With the CSM candidates having been announced earlier this week, every blog and podcast dedicated even part-time to Eve has been interviewing candidates and sharing their preferences for individual options.
Yeah, I’m not going to do that.
Quite frankly, each of you has a brain in your head, and more than half of you are probably able to judge how to apply it best to an election. If not, well… a population gets the representation it deserves.
Instead, I’d rather talk about platforms.
But candidates are making big promises that not only will they never be able to keep, but they don’t even have the power to implement under ideal circumstances. What historical evidence do they have to suggest that they would ever have the power to accomplish any of these?
Let’s keep in mind what we’re voting for. We’re voting for an advisor, someone to raise arguments that promote one perspective about the game over another. The CSM does not have any authority over CCP’s design and development decisions. It doesn’t have veto power. The CSM is, essentially, a lens to focus the myriad voices of the Eve community into a manageable number of arguments that CCP can consider effectively.
Now, just because the CSM doesn’t have any authority doesn’t mean it doesn’t have any influence. Having a seat at the table grants enormous influence, and that influence has improved the game in many ways.
What the CSM can do is argue in favor of a certain style of gameplay, or promote certain theories and approaches to the game. And that’s the type of rhetoric I’m particularly interested in from CSM candidates. It’s ridiculous for Candidate A to say, “I will work to eliminate high-sec ganking.” But it’s completely appropriate for that candidate to say, “I believe in Eve should offer a variety of gameplay options, including one for players who choose not to engage in PvP in any way, so I’ll encourage CCP to respect this play style in design decisions and counter those who push for a reduction of safety in high-sec.”
Do you see the difference? CSM candidates have no control over individual decisions, but they can influence CCP’s design philosophy by making strong arguments in favor of certain play styles and revealing consequences CCP may not have considered.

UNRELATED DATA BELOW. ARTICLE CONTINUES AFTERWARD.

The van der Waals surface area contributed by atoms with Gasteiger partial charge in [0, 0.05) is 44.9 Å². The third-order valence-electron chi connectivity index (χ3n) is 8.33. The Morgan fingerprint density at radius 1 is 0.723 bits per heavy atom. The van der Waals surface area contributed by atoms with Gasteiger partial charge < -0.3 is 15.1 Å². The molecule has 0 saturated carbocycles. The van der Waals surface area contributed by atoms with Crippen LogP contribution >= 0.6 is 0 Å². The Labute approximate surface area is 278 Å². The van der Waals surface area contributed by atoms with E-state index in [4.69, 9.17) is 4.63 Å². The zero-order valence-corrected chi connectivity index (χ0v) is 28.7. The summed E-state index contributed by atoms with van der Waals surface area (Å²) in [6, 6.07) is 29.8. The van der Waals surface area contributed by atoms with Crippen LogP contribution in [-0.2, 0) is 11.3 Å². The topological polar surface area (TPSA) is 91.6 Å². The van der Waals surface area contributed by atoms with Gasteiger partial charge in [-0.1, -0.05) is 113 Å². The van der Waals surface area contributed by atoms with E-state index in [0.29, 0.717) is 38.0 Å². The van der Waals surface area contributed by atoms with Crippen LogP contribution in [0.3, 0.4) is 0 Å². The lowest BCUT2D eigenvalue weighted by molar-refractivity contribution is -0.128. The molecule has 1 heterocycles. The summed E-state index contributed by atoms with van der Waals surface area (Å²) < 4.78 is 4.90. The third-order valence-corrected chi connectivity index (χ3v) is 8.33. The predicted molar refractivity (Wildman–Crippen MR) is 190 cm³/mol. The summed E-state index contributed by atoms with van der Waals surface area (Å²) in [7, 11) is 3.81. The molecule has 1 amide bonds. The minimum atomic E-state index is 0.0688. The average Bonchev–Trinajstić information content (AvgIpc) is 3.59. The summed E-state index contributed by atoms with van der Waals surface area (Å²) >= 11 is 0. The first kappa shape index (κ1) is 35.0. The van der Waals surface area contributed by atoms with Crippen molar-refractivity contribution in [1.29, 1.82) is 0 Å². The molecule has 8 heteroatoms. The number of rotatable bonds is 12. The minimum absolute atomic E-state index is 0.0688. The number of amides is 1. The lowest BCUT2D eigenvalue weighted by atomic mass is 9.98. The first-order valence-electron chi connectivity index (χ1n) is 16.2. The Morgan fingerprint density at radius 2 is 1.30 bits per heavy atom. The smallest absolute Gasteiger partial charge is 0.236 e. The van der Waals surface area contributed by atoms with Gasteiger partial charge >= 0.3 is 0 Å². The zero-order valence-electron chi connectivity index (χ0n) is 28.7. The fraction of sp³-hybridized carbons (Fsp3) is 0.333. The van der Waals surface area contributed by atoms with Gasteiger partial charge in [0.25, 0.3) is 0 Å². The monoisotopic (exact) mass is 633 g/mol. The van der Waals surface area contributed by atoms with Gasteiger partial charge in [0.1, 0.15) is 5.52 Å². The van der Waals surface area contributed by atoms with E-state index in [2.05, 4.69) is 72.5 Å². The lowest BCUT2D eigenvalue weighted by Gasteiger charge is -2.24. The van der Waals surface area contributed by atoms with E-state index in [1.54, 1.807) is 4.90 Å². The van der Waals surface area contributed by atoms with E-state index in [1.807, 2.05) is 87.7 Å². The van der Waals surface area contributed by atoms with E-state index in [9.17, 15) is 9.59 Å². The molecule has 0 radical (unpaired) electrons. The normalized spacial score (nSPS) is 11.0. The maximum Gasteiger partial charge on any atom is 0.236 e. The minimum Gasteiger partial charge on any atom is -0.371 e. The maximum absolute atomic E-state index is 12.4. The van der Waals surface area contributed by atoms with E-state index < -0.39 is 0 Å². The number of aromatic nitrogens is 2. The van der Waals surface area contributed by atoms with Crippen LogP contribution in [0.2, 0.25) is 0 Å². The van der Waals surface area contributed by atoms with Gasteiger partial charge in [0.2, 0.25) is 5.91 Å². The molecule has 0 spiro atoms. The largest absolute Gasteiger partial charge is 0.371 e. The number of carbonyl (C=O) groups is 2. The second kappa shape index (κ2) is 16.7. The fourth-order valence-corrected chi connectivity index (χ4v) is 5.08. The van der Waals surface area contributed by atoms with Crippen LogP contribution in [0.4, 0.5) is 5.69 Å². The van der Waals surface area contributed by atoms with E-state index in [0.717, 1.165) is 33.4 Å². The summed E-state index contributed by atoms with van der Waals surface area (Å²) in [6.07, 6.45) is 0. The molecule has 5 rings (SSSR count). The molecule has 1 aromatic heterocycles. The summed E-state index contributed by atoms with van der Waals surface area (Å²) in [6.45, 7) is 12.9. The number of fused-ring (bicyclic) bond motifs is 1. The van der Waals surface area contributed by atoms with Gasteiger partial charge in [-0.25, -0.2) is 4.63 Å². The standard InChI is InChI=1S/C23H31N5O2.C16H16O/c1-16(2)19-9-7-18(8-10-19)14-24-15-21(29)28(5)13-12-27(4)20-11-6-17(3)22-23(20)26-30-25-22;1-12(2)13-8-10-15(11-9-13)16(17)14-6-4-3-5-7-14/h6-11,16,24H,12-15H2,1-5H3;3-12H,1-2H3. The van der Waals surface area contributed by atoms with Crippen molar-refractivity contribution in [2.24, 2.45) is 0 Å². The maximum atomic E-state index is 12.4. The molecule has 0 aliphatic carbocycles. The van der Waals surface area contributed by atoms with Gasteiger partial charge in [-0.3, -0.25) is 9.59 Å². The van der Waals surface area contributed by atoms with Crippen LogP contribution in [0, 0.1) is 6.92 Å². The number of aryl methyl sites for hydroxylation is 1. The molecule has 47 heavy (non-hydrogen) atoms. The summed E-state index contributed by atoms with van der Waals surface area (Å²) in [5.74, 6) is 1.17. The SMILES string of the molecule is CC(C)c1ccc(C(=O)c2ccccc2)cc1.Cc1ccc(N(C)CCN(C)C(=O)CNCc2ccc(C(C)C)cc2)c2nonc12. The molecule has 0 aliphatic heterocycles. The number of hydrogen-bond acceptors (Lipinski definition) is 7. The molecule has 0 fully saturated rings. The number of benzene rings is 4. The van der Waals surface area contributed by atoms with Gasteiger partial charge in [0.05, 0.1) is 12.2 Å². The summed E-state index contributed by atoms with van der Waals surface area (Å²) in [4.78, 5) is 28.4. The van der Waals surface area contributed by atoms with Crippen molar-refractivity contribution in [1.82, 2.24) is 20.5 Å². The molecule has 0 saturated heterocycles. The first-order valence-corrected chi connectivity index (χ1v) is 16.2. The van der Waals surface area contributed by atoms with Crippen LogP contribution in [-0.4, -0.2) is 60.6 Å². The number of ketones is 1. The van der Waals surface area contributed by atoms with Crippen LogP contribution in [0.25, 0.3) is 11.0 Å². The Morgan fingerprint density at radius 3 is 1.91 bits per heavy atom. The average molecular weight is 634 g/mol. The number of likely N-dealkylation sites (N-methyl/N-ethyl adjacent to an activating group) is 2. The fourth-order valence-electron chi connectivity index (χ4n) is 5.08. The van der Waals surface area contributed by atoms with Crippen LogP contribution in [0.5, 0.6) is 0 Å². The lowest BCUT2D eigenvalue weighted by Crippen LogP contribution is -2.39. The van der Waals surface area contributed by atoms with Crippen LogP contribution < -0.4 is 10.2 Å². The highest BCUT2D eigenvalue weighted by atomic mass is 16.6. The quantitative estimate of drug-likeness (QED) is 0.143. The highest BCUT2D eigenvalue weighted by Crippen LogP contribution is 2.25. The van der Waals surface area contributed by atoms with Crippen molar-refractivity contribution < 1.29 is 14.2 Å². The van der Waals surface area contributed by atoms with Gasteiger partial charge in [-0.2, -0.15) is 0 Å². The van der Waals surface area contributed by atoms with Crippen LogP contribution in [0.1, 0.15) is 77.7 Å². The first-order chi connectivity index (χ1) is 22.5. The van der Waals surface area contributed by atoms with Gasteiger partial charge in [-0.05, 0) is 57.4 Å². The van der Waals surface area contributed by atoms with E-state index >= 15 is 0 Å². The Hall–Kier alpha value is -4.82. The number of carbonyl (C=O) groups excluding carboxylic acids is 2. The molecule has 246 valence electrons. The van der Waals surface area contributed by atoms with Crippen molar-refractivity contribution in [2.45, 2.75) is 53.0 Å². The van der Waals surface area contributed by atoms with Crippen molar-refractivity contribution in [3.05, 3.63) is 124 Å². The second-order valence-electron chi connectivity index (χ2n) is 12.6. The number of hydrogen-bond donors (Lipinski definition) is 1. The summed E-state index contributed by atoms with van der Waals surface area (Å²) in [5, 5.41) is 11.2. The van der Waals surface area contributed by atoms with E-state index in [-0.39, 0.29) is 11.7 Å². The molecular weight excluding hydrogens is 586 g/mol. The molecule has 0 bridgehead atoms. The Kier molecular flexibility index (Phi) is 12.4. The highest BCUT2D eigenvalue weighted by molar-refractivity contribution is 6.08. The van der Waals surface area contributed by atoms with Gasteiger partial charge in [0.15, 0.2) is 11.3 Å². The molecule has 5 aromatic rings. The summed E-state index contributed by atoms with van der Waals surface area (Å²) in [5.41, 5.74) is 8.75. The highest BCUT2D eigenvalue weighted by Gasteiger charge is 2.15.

And that brings me to perhaps the most important aspects candidates should say about themselves, and which voters should demand to know… how they form opinions and how well they communicate those opinions.
Ultimately, the CSM is a collection of diplomats, talking and persuading each other and CCP about the validity of their points. A good CSM candidate is one who represents your preferred play style, yes. But that candidate has to be able to sift through information logically, separate emotional reactions from the core issues/factors, and consider varying perspectives to arrive at suggestions that appear to benefit everyone, but favor your playstyle a little bit more. That’s a complicated set of skills.
So, how do you learn that about your candidates? Look for consensus-building and negotiation in their backgrounds, both in real life and in Eve. Review their Eve-O forum posts to see if their arguments are well-reasoned and strike the core of an issue, or whether they simply respond with emotional gut reactions that contribute to threadnaughts. Listen to how they present themselves… are they promising outrageous things, or are they focusing on their approach to the game and core skills?
In the United States, the popular wisdom is that you don’t vote for a President based on particular issues. Rather, you take his background, his decision-making, and how he came by his opinions to understand how he approaches crises and emergent issues. The crises during his term probably don’t even exist yet, so it’s best to vote for the candidate who you have confidence has the skills to appropriately and quickly respond to any issue that may arise. A candidate with a good idea for health care but no ability to analyze and respond to a situation is going to be useless if you’re country’s attacked.
In the same way, CSM candidates don’t know what’s planned for the next two development cycles (with the exception of incumbents, to some extent), so why would you vote someone in purely based on a list of promised improvements?
Vote based on the playstyle the candidate chooses to follow. Vote based on real-life skills that suggest he can develop insightful criticism for proposed changes and persuade others that his criticism has merit. Vote based on his ability to differentiate between core issues and side effects. And vote based on a strong character willing to stick to his beliefs, but also willing to let the larger community convince him to modify those beliefs.
Otherwise, you’re participating in a willful deception that will fill the CSM with incompetents.